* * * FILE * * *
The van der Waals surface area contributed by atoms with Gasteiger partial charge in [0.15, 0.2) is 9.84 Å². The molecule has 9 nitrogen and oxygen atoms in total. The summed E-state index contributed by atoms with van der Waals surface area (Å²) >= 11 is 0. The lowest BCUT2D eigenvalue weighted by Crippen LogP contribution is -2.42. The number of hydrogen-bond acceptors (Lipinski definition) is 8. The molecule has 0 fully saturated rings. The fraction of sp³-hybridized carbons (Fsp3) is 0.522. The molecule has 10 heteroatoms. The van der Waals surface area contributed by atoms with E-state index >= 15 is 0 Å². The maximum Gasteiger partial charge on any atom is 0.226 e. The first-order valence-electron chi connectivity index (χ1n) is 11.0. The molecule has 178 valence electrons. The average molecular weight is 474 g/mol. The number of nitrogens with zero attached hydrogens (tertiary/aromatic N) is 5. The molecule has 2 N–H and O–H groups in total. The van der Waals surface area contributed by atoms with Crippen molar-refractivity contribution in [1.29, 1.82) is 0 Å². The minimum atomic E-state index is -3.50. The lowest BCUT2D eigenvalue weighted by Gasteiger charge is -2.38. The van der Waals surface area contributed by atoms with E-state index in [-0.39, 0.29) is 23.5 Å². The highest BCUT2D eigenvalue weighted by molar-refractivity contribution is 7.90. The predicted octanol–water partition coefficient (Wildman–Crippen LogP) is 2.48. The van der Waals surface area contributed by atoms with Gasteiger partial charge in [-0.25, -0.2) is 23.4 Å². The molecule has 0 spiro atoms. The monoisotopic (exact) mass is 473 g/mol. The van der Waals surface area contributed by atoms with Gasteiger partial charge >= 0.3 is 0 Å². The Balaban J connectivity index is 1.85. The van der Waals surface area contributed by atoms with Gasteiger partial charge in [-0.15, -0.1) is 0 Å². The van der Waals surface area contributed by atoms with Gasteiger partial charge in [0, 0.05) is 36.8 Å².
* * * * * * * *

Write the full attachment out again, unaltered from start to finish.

The van der Waals surface area contributed by atoms with Gasteiger partial charge in [0.15, 0.2) is 9.84 Å². The molecule has 9 nitrogen and oxygen atoms in total. The summed E-state index contributed by atoms with van der Waals surface area (Å²) >= 11 is 0. The lowest BCUT2D eigenvalue weighted by Crippen LogP contribution is -2.42. The number of hydrogen-bond acceptors (Lipinski definition) is 8. The molecule has 0 fully saturated rings. The fraction of sp³-hybridized carbons (Fsp3) is 0.522. The molecule has 10 heteroatoms. The van der Waals surface area contributed by atoms with E-state index >= 15 is 0 Å². The maximum Gasteiger partial charge on any atom is 0.226 e. The first-order valence-electron chi connectivity index (χ1n) is 11.0. The molecule has 178 valence electrons. The average molecular weight is 474 g/mol. The number of nitrogens with zero attached hydrogens (tertiary/aromatic N) is 5. The molecule has 2 N–H and O–H groups in total. The van der Waals surface area contributed by atoms with Crippen molar-refractivity contribution in [1.29, 1.82) is 0 Å². The minimum atomic E-state index is -3.50. The lowest BCUT2D eigenvalue weighted by Gasteiger charge is -2.38. The van der Waals surface area contributed by atoms with E-state index in [-0.39, 0.29) is 23.5 Å². The highest BCUT2D eigenvalue weighted by molar-refractivity contribution is 7.90. The predicted octanol–water partition coefficient (Wildman–Crippen LogP) is 2.48. The van der Waals surface area contributed by atoms with Gasteiger partial charge in [-0.25, -0.2) is 23.4 Å². The molecule has 0 spiro atoms. The monoisotopic (exact) mass is 473 g/mol. The van der Waals surface area contributed by atoms with Gasteiger partial charge >= 0.3 is 0 Å². The Balaban J connectivity index is 1.85. The van der Waals surface area contributed by atoms with Gasteiger partial charge in [-0.15, -0.1) is 0 Å². The van der Waals surface area contributed by atoms with Gasteiger partial charge in [0, 0.05) is 36.8 Å².